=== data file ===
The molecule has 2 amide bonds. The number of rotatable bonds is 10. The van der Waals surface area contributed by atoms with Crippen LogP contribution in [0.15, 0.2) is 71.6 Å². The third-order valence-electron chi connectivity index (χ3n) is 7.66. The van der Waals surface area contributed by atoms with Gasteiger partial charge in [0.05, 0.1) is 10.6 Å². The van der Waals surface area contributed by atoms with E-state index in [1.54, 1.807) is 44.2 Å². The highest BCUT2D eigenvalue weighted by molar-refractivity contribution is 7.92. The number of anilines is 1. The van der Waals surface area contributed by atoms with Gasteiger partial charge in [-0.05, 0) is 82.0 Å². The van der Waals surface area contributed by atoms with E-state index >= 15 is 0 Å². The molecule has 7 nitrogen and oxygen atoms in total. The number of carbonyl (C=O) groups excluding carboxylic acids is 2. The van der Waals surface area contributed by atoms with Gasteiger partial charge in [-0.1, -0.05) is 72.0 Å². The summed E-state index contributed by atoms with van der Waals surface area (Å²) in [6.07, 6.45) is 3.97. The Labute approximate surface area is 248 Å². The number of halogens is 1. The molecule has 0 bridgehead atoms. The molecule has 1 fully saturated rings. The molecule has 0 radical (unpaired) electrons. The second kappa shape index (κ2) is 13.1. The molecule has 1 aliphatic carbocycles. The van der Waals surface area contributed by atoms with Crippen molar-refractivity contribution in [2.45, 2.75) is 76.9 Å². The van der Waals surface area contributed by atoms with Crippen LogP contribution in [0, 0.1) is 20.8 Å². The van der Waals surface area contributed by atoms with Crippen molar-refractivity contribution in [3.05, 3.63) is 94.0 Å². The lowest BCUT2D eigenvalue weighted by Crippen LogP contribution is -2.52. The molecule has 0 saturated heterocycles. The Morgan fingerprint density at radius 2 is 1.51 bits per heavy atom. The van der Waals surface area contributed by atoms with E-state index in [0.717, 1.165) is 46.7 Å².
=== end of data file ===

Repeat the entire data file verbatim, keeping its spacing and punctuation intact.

The molecule has 2 amide bonds. The number of rotatable bonds is 10. The van der Waals surface area contributed by atoms with Crippen LogP contribution in [0.15, 0.2) is 71.6 Å². The third-order valence-electron chi connectivity index (χ3n) is 7.66. The van der Waals surface area contributed by atoms with Gasteiger partial charge in [0.05, 0.1) is 10.6 Å². The van der Waals surface area contributed by atoms with E-state index in [1.54, 1.807) is 44.2 Å². The highest BCUT2D eigenvalue weighted by molar-refractivity contribution is 7.92. The number of anilines is 1. The van der Waals surface area contributed by atoms with Gasteiger partial charge in [-0.05, 0) is 82.0 Å². The van der Waals surface area contributed by atoms with E-state index >= 15 is 0 Å². The molecule has 7 nitrogen and oxygen atoms in total. The number of carbonyl (C=O) groups excluding carboxylic acids is 2. The van der Waals surface area contributed by atoms with Gasteiger partial charge in [-0.1, -0.05) is 72.0 Å². The summed E-state index contributed by atoms with van der Waals surface area (Å²) in [6.07, 6.45) is 3.97. The Labute approximate surface area is 248 Å². The number of halogens is 1. The molecule has 0 bridgehead atoms. The molecule has 1 fully saturated rings. The molecule has 0 radical (unpaired) electrons. The second kappa shape index (κ2) is 13.1. The molecule has 1 aliphatic carbocycles. The van der Waals surface area contributed by atoms with Crippen molar-refractivity contribution in [2.45, 2.75) is 76.9 Å². The van der Waals surface area contributed by atoms with Crippen LogP contribution in [0, 0.1) is 20.8 Å². The van der Waals surface area contributed by atoms with Crippen molar-refractivity contribution in [3.05, 3.63) is 94.0 Å². The lowest BCUT2D eigenvalue weighted by Crippen LogP contribution is -2.52. The molecule has 0 saturated heterocycles. The Morgan fingerprint density at radius 2 is 1.51 bits per heavy atom. The van der Waals surface area contributed by atoms with E-state index in [0.717, 1.165) is 46.7 Å².